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To this day, no one is quite sure why CSX assigned the “fab four” to the RoadRailer service. Rumor has it that the F-units ran because they were se- lected by railfans from within CSX. Af- ter all, the units sat around in storage while not hauling business trains. For publicity it was a novel idea, but for op- erations a very bad idea.

They say timing is everything and you couldn’t ask for a better schedule on R-210 and R-211. On Sundays, R- 211’s southbound departure time was around 08:00 out of Cincinnati. The northbound R-210 also departed from Atlanta very early in the morning. This schedule put the RoadRailer onto for- mer L&N territory across Kentucky, Tennessee and Georgia during daylight hours, which has some of the best scenery east of the Mississippi River. But scenery comes with a price. Those vintage EMDs took on dreadful grades like Crooked Hill, Duff Mountain, Patio Hill and Richmond Hill.

During my several trips to catch the F-units, I ran across rail photographers from all over North America. They were there for the same reasons I was: to get the F’s in the mountains. I met several fans trackside and would see them again in their cars and trucks fly- ing down I-75 to get ahead of the F- units just one more time. The normal schedule called for the RoadRailer trains to operate across the flat table- top of northern Ohio after dark. As I said before, it was an odd year. During one trip chasing the RoadRailer on a very warm day in July, two of my friends and I were waiting on a hill trackside in Burbon County just north of Paris, Ky. The shot would have been a northbound on an S-curve in low af- ternoon light. Suddenly a 1970s Monte Carlo comes bumping along the rail- road right-of-way in this former double- track territory. The Monte Carlo came to a gravel-flying stop just in front of us. Inside the car was about six to eight guys. One of them stuck his head out the window and said “Y’all mind if we spot our pistols over there?” and ges- tured to an area which was just over to my right. My friends and I said all to- gether, “Sure, go right ahead.” Three skinny Buckeyes weren’t going to say anything but yes! The Chevy sped off and we thought it was best to find an- other location.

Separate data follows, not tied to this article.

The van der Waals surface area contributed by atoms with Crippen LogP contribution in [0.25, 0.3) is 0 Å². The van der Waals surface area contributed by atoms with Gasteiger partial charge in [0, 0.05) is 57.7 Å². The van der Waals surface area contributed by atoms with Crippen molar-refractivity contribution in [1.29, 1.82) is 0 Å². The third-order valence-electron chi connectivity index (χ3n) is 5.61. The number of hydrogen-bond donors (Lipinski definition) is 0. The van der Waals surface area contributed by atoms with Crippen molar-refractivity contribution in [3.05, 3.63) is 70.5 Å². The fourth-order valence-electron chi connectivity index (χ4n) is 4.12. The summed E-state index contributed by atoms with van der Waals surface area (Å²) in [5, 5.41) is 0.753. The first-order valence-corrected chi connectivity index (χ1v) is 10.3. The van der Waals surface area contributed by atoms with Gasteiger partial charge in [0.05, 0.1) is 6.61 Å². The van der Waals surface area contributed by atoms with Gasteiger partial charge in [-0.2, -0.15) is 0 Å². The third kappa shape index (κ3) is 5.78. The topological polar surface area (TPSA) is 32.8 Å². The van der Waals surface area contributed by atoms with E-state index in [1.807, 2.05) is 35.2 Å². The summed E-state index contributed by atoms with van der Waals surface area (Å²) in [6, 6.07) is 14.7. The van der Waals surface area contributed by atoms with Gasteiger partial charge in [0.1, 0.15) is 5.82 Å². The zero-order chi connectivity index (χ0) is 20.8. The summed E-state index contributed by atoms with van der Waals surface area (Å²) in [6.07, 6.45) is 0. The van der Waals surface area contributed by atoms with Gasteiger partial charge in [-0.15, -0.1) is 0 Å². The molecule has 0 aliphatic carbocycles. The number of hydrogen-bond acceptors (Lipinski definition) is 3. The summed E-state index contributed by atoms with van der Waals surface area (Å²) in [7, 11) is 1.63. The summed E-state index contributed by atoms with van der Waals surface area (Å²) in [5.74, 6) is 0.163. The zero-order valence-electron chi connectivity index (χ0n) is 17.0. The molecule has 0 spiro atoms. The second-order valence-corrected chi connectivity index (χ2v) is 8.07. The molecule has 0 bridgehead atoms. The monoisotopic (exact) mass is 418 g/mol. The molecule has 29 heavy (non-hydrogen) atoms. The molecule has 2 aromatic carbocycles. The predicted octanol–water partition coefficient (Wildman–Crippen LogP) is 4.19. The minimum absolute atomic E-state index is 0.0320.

“F” is for Finis

All good things must come to an end. In late November 1988 the F-units were removed from the RoadRailer and were sent to Waycross, Ga., for safe- keeping. They saw sporadic service over the next few years, and were re- painted into CSX’s YN-2 paint scheme with the familiar yellow nose. In 1994, 117 and 118 were leased by Eagle Cañon Passenger Car Company to run


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